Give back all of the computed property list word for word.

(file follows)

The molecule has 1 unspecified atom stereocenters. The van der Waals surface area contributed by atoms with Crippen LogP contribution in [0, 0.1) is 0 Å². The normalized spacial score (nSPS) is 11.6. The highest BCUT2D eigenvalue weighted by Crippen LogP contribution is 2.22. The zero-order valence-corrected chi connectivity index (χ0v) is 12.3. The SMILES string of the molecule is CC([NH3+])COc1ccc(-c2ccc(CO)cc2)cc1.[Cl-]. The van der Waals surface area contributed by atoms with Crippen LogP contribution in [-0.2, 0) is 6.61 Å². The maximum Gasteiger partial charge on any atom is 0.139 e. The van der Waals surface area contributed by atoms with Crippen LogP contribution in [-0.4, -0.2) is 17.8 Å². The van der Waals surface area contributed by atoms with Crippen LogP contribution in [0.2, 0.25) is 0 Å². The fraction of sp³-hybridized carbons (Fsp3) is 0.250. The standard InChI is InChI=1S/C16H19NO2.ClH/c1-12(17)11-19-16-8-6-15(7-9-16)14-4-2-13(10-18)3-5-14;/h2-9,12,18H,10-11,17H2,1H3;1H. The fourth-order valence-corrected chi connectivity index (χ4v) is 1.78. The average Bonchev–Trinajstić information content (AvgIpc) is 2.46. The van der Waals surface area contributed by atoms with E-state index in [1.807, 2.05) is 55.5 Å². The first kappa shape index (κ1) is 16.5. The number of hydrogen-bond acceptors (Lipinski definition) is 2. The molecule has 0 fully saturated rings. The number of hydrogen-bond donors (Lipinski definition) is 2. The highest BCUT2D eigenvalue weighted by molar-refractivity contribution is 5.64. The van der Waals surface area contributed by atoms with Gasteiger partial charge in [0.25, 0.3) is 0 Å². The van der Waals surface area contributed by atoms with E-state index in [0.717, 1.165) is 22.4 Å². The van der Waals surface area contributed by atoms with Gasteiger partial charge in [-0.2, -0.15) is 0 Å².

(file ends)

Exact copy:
The molecule has 1 unspecified atom stereocenters. The van der Waals surface area contributed by atoms with Crippen LogP contribution in [0, 0.1) is 0 Å². The normalized spacial score (nSPS) is 11.6. The highest BCUT2D eigenvalue weighted by Crippen LogP contribution is 2.22. The zero-order valence-corrected chi connectivity index (χ0v) is 12.3. The SMILES string of the molecule is CC([NH3+])COc1ccc(-c2ccc(CO)cc2)cc1.[Cl-]. The van der Waals surface area contributed by atoms with Crippen LogP contribution in [-0.2, 0) is 6.61 Å². The maximum Gasteiger partial charge on any atom is 0.139 e. The van der Waals surface area contributed by atoms with Crippen LogP contribution in [-0.4, -0.2) is 17.8 Å². The van der Waals surface area contributed by atoms with Crippen LogP contribution in [0.2, 0.25) is 0 Å². The fraction of sp³-hybridized carbons (Fsp3) is 0.250. The standard InChI is InChI=1S/C16H19NO2.ClH/c1-12(17)11-19-16-8-6-15(7-9-16)14-4-2-13(10-18)3-5-14;/h2-9,12,18H,10-11,17H2,1H3;1H. The fourth-order valence-corrected chi connectivity index (χ4v) is 1.78. The average Bonchev–Trinajstić information content (AvgIpc) is 2.46. The van der Waals surface area contributed by atoms with E-state index in [1.807, 2.05) is 55.5 Å². The first kappa shape index (κ1) is 16.5. The number of hydrogen-bond acceptors (Lipinski definition) is 2. The molecule has 0 fully saturated rings. The number of hydrogen-bond donors (Lipinski definition) is 2. The highest BCUT2D eigenvalue weighted by molar-refractivity contribution is 5.64. The van der Waals surface area contributed by atoms with Gasteiger partial charge in [0.25, 0.3) is 0 Å². The van der Waals surface area contributed by atoms with E-state index in [0.717, 1.165) is 22.4 Å². The van der Waals surface area contributed by atoms with Gasteiger partial charge in [-0.2, -0.15) is 0 Å².